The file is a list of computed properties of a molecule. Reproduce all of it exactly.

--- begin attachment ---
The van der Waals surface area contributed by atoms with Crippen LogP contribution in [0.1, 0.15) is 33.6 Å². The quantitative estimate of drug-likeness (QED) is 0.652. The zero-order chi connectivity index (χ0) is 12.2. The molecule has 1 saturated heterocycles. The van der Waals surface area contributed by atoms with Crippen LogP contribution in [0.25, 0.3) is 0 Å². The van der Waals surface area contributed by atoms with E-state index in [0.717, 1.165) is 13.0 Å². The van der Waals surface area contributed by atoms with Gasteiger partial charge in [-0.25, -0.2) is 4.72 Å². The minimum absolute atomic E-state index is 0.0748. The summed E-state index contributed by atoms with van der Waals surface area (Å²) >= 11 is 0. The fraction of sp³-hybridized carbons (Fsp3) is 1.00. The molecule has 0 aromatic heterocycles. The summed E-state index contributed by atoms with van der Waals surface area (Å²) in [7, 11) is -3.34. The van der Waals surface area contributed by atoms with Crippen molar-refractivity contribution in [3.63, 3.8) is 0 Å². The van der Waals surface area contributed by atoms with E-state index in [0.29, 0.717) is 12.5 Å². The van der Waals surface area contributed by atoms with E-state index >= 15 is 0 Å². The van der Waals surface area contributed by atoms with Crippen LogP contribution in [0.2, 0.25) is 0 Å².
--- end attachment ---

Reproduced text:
The van der Waals surface area contributed by atoms with Crippen LogP contribution in [0.1, 0.15) is 33.6 Å². The quantitative estimate of drug-likeness (QED) is 0.652. The zero-order chi connectivity index (χ0) is 12.2. The molecule has 1 saturated heterocycles. The van der Waals surface area contributed by atoms with Crippen LogP contribution in [0.25, 0.3) is 0 Å². The van der Waals surface area contributed by atoms with E-state index in [0.717, 1.165) is 13.0 Å². The van der Waals surface area contributed by atoms with Gasteiger partial charge in [-0.25, -0.2) is 4.72 Å². The minimum absolute atomic E-state index is 0.0748. The summed E-state index contributed by atoms with van der Waals surface area (Å²) >= 11 is 0. The fraction of sp³-hybridized carbons (Fsp3) is 1.00. The molecule has 0 aromatic heterocycles. The summed E-state index contributed by atoms with van der Waals surface area (Å²) in [7, 11) is -3.34. The van der Waals surface area contributed by atoms with Crippen molar-refractivity contribution in [3.63, 3.8) is 0 Å². The van der Waals surface area contributed by atoms with E-state index in [0.29, 0.717) is 12.5 Å². The van der Waals surface area contributed by atoms with E-state index >= 15 is 0 Å². The van der Waals surface area contributed by atoms with Crippen LogP contribution in [0.2, 0.25) is 0 Å².